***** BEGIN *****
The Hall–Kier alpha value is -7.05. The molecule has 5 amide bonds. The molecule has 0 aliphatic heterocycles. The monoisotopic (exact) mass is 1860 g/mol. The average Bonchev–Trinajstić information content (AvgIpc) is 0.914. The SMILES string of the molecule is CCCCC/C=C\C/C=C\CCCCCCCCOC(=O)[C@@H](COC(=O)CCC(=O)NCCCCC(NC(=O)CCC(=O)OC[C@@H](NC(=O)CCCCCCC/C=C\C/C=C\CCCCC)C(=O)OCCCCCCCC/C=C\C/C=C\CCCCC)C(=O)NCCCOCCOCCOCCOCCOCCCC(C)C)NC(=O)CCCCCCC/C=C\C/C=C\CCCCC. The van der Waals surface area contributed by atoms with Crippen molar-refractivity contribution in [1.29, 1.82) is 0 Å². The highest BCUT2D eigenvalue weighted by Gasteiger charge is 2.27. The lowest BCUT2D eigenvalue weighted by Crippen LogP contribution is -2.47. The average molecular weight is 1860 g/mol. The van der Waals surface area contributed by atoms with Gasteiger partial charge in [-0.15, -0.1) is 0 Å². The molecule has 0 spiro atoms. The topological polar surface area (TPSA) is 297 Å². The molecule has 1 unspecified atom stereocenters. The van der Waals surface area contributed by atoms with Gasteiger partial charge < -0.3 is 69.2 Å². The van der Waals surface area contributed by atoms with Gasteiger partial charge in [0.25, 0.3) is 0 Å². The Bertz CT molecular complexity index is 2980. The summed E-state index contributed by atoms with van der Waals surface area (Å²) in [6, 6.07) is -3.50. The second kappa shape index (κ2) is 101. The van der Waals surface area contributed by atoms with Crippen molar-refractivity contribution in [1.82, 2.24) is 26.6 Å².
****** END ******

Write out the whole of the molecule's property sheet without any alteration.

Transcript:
The Hall–Kier alpha value is -7.05. The molecule has 5 amide bonds. The molecule has 0 aliphatic heterocycles. The monoisotopic (exact) mass is 1860 g/mol. The average Bonchev–Trinajstić information content (AvgIpc) is 0.914. The SMILES string of the molecule is CCCCC/C=C\C/C=C\CCCCCCCCOC(=O)[C@@H](COC(=O)CCC(=O)NCCCCC(NC(=O)CCC(=O)OC[C@@H](NC(=O)CCCCCCC/C=C\C/C=C\CCCCC)C(=O)OCCCCCCCC/C=C\C/C=C\CCCCC)C(=O)NCCCOCCOCCOCCOCCOCCCC(C)C)NC(=O)CCCCCCC/C=C\C/C=C\CCCCC. The van der Waals surface area contributed by atoms with Crippen molar-refractivity contribution in [1.29, 1.82) is 0 Å². The highest BCUT2D eigenvalue weighted by Gasteiger charge is 2.27. The lowest BCUT2D eigenvalue weighted by Crippen LogP contribution is -2.47. The average molecular weight is 1860 g/mol. The van der Waals surface area contributed by atoms with Gasteiger partial charge in [-0.15, -0.1) is 0 Å². The molecule has 0 spiro atoms. The topological polar surface area (TPSA) is 297 Å². The molecule has 1 unspecified atom stereocenters. The van der Waals surface area contributed by atoms with Gasteiger partial charge < -0.3 is 69.2 Å². The van der Waals surface area contributed by atoms with Gasteiger partial charge in [0.25, 0.3) is 0 Å². The Bertz CT molecular complexity index is 2980. The summed E-state index contributed by atoms with van der Waals surface area (Å²) in [6, 6.07) is -3.50. The second kappa shape index (κ2) is 101. The van der Waals surface area contributed by atoms with Crippen molar-refractivity contribution in [1.82, 2.24) is 26.6 Å².